posted by dpm on 03/31/2013
Most large climbing areas in the U.S. have their own local climbing organization (LCO). In the past, these grassroots LCO's worked within a very focused region on fairly simple tasks such as organizing trail days, trash pick-ups, or raising money to maintain their local climbing area. As climbing has grown, so has the landscape that LCO's operate within. Small, independent grassroots climber's coalitions can now be faced with very large challenges like dealing with land managers to maintain access or even acquiring land like the Red River Gorge Climber's Coalition did with their purchase of the Pendergrass-Murray Recreation Preserve, which is now arguably the most popular sport climbing destination in the East.
On a national level, the Access Fund represents climbers to keep areas open and secure. One of their main goals is also to provide support to LCO's throughout the country. Zachary Lesch-Huie, the Access Fund's Southeastern Regional Coordinator, recognized the importance of bringing together all of the LCO's that operate within his region. He organized a summit that took place last weekend at the Red River Gorge, Kentucky.
Zachary Lesch-Huie, the Access Fund's Southeast Regional Coordinator, was very excited about the summit he organized. Kenny Parker of the New River Alliance of Climbers looks less amused. All photos: Access Fund
Dr. Bob Matheny, owner of Torrent Falls, graciously allowed the use of his property and cabin for the meeting. Representatives from all over the Southeast turned out to discuss recent successes, challenges, and the future of Southeastern climbing. Present at the Summit were Access Fund employees: Zachary Lesch-Huie (Southeast Regional Coordinator), Joe Sambataro (Access Director), and Robert Dennis Pascoe (Policy Director). Representatives were present from The Red River Gorge Climbers Coalition, Friends of Muir Valley, Southeastern Climbers Coalition, East Tennessee Climbers Coalition, Boone Climbers Coalition, Carolina Climbers Coalition, and the New River Alliance of Climbers.
Joe Sambataro, the Access Fund's Access Director, discusses the challenges of land ownership, including access easements and land acquisition by LCO's.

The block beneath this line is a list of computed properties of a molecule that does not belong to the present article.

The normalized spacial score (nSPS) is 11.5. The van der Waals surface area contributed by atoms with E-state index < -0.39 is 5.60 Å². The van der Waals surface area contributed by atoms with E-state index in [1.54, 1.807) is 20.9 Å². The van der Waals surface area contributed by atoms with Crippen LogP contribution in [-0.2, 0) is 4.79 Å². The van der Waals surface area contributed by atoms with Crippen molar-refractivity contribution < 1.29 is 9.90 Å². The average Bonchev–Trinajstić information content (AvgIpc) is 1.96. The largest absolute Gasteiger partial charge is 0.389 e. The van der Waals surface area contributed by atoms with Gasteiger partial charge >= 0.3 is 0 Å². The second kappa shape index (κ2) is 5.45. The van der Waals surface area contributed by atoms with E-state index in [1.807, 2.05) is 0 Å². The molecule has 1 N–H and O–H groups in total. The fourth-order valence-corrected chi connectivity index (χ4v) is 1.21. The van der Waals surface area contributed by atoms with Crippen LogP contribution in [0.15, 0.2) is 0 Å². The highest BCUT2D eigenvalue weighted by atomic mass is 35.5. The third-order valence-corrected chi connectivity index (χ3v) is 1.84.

Those in attendance gained a great deal of insight through Access Fund presentations by Joe Sambataro and R.D. Pascoe. Joe presented the LCO's with a logical set of steps to follow for maintaining, or gaining, access to climbing areas on private lands. R.D. presented on the topics of public land management, fixed anchors, and our nation's fear of liability and how that affects access to climbing areas. At all points in the discussion, LCO representatives were able to chime in and discuss how these larger issues were affecting their local climbing areas. The afternoon was spent hearing from each LCO and swapping stories of successes, challenges, and effective solutions.
Access Fund Policy Director R.D. Pascoe discusses the current closures of all climbing areas in Hawaii located within the boundaries of the Department of Land and Natural Resources. Read an article about the issue on the AF website here, and another one here that discusses a more recent hurdle.
Overall, it's remarkable to see how much has been accomplished already by Southeastern climbers. LCO's across the Southeast have worked effectively with National and State Parks, maintained clean and accessible crags through trail days, worked to replace aging fixed hardware, raised money through organized events, and secured access through easements and acquisition, oftentimes made possible by the Access Fund. Perhaps the most valuable aspect of the summit was attaching faces to the people behind the emails and phone calls that keep our climbing areas safe and open. Now, when faced with challenges, LCO's will be more likely to communicate with each other for guidance and advice from those that have been down a similar path. The Access Fund stressed their willingness to provide support to each LCO through education, legal advice, financial loans, or strategies for success. But the Access Fund and local organizations only represent a fraction of what is necessary for continued success. Positive action is the responsibility of every person that enjoys our climbing resources and thanks to the support of the tight-knit Southeastern community; the future looks bright for Southeastern climbing.
After the meeting, the climbs of Torrent Falls were just a few feet away. Yasmeen Fowler of the RRGCC and Whitney Boland of the SCC fire off Big Money Grip (5.12b) and Steelworker (5.12c), two of the Red's best routes.
If you're not a member of the Access Fund already, please provide your support by becoming a member. Many people work hard to keep our climbing areas safe, clean, open, and accessible. Learn more about the Access Fund and become a member at their website.
The 2013 Access Fund Southeast Regional Access Summit.